Guest blogger Carol Post
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Shortly before my husband and I were to leave for the holidays, a tenant moved out of one of our rental properties and abandoned five dogs—a black lab named Jackson, a lab/cur mix named Bruno and a dachshund mix with two puppies. The dachshund disappeared; the neighbors suspect the tenant took her. People advised me to call Animal Control for the other four. But in our county, as in most others, animals brought to Animal Control have a few hours to a few days, usually on the lower end of that range. I’m way too tender-hearted to carry good dogs to their death. So I enlisted the help of a friend and we googled rescue groups and sent dozens of emails asking for help.
Over the next few days, neighbors gave the dogs food we provided, and rescues responded asking for information and pictures. I went out armed with my digital camera, unsure how the two larger dogs would respond to a stranger. I needn’t have worried. They rushed toward me, tails wagging. Once sure they were friendly, I handed my neighbor the camera and sat down to pet them. Bruno immediately pushed me backwards and attempted to plant a sloppy kiss on my face. I went home with some great photos.
The puppies were easy to place. (Who can resist those sweet faces?) The larger dogs weren’t. It was the week before Christmas, and with many rescue foster families traveling for the holidays, there was no room. (Sorta reminds me of another Christmas story.)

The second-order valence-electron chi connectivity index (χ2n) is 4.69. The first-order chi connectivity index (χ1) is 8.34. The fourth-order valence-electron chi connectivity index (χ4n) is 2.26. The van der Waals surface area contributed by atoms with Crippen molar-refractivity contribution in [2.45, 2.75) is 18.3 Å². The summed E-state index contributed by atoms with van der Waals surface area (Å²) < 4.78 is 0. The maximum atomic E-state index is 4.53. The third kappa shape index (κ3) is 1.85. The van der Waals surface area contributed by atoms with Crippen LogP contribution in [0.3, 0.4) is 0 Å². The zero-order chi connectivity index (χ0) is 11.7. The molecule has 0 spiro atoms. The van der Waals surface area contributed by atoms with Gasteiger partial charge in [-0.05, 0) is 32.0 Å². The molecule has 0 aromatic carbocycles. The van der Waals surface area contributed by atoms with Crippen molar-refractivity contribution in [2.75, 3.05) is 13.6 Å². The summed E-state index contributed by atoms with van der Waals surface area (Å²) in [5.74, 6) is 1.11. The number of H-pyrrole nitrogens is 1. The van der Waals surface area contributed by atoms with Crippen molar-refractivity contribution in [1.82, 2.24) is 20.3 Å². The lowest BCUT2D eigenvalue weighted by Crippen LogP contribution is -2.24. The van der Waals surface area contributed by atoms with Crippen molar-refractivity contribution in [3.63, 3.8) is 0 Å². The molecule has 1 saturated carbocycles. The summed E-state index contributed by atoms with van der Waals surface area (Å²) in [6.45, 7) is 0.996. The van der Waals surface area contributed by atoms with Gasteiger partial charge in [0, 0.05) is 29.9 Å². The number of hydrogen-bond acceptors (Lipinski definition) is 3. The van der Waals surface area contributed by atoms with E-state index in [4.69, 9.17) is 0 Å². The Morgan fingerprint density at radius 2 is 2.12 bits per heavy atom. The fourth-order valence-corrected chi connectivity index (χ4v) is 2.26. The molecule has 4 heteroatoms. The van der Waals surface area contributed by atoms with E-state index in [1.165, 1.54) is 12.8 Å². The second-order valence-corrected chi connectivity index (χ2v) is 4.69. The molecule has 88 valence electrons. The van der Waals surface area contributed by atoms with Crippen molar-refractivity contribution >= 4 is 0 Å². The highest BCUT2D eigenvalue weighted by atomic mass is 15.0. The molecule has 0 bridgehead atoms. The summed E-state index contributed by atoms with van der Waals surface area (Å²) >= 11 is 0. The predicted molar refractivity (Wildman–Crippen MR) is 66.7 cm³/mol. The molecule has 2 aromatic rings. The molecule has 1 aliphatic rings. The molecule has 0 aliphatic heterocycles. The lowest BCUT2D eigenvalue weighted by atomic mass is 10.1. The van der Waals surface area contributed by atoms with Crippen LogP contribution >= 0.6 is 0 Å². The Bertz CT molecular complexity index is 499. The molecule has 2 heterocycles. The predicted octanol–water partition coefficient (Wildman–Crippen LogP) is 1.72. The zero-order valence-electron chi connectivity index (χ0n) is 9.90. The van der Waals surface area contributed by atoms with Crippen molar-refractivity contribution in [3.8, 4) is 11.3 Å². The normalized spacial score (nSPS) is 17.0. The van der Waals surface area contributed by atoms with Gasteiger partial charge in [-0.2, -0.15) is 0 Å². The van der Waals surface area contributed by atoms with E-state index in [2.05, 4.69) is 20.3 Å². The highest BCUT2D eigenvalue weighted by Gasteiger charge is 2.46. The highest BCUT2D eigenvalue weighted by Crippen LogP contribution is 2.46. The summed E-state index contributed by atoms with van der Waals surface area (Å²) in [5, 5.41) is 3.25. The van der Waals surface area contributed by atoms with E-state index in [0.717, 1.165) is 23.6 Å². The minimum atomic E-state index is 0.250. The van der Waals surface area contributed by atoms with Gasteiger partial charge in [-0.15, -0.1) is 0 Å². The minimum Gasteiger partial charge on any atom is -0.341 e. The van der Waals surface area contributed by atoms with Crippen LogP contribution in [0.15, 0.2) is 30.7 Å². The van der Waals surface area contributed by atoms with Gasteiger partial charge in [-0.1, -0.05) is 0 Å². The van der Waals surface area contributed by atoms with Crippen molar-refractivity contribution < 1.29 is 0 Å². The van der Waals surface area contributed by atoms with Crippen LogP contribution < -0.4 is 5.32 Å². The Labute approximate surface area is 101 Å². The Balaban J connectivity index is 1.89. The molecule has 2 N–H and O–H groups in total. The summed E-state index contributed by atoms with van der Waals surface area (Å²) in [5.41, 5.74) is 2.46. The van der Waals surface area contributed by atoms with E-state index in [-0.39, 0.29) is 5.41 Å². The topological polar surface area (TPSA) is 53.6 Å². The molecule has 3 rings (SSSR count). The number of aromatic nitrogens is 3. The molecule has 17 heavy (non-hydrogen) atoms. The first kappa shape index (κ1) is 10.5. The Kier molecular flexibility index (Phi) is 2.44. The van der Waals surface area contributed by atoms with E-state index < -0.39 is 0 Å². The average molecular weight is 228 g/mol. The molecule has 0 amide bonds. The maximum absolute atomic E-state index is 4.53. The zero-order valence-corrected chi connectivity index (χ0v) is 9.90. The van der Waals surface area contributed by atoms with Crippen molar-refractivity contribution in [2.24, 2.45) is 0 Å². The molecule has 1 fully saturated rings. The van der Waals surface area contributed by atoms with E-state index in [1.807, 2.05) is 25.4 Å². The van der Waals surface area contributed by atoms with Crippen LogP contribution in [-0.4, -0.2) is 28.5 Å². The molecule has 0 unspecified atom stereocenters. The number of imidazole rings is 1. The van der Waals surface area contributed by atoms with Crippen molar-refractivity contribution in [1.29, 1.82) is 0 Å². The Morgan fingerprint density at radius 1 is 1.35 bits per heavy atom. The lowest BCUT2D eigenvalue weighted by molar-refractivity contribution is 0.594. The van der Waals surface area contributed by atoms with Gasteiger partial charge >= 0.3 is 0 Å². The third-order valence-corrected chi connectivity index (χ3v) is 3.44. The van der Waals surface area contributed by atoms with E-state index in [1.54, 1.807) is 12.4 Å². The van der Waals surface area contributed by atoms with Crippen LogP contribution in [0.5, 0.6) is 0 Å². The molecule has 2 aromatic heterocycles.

Soon we were down to three days until we were to leave, and Bruno and Jackson were still homeless. My boss had lost an older lab and decided to take Jackson. Bruno and Jackson grew up together and were inseparable, so I asked if we could keep them together one more day while we tried to place Bruno. I would have taken him myself, but I live in a condo where I’m allowed two pets. I have a dog and three cats, all rescues. (Three plus one equals two, right?)
My boss told his family about Bruno, and his wife said to make sure he gets a home. When he told her that was out of his control, she said, “Then lie to me!” She promised to distribute Bruno’s pictures around the school where she teaches. By lunchtime, a family had agreed to take him. By the end of the afternoon, both Bruno and Jackson were on their way to their new homes with their first scheduled play date lined up.
Bruno now has a home on ten acres with a loving family, other dogs and cows. He’s living the good life.
Unfortunately there are hundreds more like him who aren’t that lucky. Calling Animal Control is quick and easy. Contacting rescues involves time and effort. But nothing beats the feeling of knowing some sweet dog or cat has found a forever home and you had a hand in it. In Motive for Murder, Jessica Parker finds herself caring for her deceased sister’s dog. Although she has no interest in owning a pet, little Buttons winds his way into her heart.
Have you ever taken in a pet you didn’t really want, only to have it win you over?
HERE IS AN AMAZON LINK FOR CAROL’S NEW BOOK: Motive for Murder (Love Inspired Suspense)
Jessica Parker left Harmony Grove with bad memories and a vow to never return – until she is called back eight years later to deal with her sister’s suicide. When all the evidence points instead to murder, she is determined to find the killer and bring him to justice. Her handsome new neighbor is eager to help, but she’s sure he’s hiding something.
Undercover FBI agent Shane Dalton is in Harmony Grove investigating the crash of a plane full of cocaine and gets more than he bargained for when he runs into Jessica. She’s a little rough around the edges, and he isn’t sure whether she’s involved or is just going to get in his way. But soon it becomes obvious that someone wants Jessica gone from Harmony Grove.